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Adv Exp Med Biol. 2007;612:1-13.

The evolution of the relaxin peptide family and their receptors.

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  • 1Howard Florey Institute, University of Melbourne, Victoria 3010, Australia.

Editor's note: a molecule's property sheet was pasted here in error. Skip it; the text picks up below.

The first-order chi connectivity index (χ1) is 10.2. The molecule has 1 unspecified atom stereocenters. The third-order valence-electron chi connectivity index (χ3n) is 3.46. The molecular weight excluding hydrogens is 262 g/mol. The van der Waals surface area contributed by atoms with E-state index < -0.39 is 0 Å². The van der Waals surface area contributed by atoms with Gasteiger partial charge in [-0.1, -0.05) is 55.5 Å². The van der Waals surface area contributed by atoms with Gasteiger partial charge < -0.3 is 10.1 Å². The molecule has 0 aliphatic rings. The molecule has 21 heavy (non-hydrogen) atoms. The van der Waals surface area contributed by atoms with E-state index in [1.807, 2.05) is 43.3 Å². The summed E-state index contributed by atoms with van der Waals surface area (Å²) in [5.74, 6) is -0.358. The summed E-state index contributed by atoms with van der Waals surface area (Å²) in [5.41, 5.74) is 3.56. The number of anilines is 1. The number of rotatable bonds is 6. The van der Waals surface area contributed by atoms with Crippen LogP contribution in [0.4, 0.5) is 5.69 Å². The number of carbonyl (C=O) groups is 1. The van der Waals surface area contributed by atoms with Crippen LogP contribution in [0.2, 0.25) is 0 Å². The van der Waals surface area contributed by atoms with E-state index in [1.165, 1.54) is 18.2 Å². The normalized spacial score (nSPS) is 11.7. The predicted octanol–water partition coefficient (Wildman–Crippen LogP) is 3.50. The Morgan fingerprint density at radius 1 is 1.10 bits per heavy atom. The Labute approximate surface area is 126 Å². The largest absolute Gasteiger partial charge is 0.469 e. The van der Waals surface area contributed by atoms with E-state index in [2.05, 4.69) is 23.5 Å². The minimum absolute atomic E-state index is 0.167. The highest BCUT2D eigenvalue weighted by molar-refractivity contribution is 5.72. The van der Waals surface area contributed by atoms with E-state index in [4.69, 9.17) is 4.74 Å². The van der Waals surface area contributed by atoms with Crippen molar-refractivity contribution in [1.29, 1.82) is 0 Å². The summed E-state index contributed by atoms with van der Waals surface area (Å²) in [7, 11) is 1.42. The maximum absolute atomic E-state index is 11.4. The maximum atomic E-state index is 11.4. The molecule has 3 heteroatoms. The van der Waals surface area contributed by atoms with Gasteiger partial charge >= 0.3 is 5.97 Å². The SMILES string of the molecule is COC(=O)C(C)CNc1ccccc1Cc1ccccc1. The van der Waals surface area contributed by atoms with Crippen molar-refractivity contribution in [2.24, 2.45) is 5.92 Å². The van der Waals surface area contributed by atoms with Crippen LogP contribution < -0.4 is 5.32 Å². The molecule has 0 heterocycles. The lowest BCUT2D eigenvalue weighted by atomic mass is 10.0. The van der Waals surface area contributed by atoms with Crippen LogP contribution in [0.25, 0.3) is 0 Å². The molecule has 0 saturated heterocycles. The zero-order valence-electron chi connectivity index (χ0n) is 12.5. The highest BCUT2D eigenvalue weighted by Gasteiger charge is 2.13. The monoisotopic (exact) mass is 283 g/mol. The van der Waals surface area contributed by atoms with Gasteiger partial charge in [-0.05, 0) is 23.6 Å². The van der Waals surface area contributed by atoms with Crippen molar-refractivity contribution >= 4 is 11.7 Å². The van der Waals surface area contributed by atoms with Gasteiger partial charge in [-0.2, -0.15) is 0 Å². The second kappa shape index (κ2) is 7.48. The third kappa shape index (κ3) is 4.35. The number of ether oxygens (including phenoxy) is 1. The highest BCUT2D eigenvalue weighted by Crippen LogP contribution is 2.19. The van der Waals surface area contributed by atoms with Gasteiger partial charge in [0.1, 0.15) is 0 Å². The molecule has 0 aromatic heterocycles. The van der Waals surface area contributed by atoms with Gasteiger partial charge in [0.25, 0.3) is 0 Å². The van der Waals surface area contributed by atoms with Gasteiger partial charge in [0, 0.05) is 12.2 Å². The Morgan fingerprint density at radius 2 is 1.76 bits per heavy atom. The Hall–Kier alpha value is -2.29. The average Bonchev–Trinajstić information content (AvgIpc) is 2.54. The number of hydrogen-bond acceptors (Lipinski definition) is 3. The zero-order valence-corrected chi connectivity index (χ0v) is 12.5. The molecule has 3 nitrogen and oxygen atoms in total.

The relaxin peptide family in humans consists of relaxin-1, 2 and 3 and the insulin-like peptides (INSL)-3, 4, 5 and 6. The evolution of this family has been controversial; points of contention include the existence of an invertebrate relaxin and the absence of a ruminant relaxin. Over the past four years we have performed a comprehensive analysis of the relaxin peptide family using all available vertebrate and invertebrate genomes. Contrary to previous reports an invertebrate relaxin was not found; sequence similarity searches indicate the family emerged during early vertebrate evolution. Phylogenetic analyses revealed the presence ofpotential relaxin-3, relaxin and INSL5 homologs in fish; dating their emergence far earlier than previously believed. There are four known relaxin peptide family receptors; the relaxin and INSL3 receptors, the leucine rich repeat containing G protein-coupled receptors (LGR), LGR7 and LGR8 respectively; and the two relaxin-3 receptors, GPCR135 and GPCR142. Database searching identified several invertebrate ancestors of LGR7 and LGR8; the absence of an invertebrate relaxin suggests the presence of an unidentified invertebrate ligand for these receptors. No invertebrate ancestors of GPCR135 or GPCR142 were found. Based on the theory that interacting proteins co-evolve together, phylogenetic analyses of the relaxin peptide family receptors were performed to provide insight into interactions within the relaxin system. Co-evolution between INSL5 and GPCR142, as evidenced by the loss of both genes in the rat and dog and their similar expression profiles, predicted GPCR142 to be the endogeneous INSL5 receptor. This interaction has since been confirmed experimentally. The emergence and presence of multiple GPCR135 homologs in fish reflected similar findings for relaxin-3. It seems likely the ancestral relaxin system was relaxin-3 acting through GPCR135, before LGR7 was "acquired" as a relaxin receptor early in vertebrate development.

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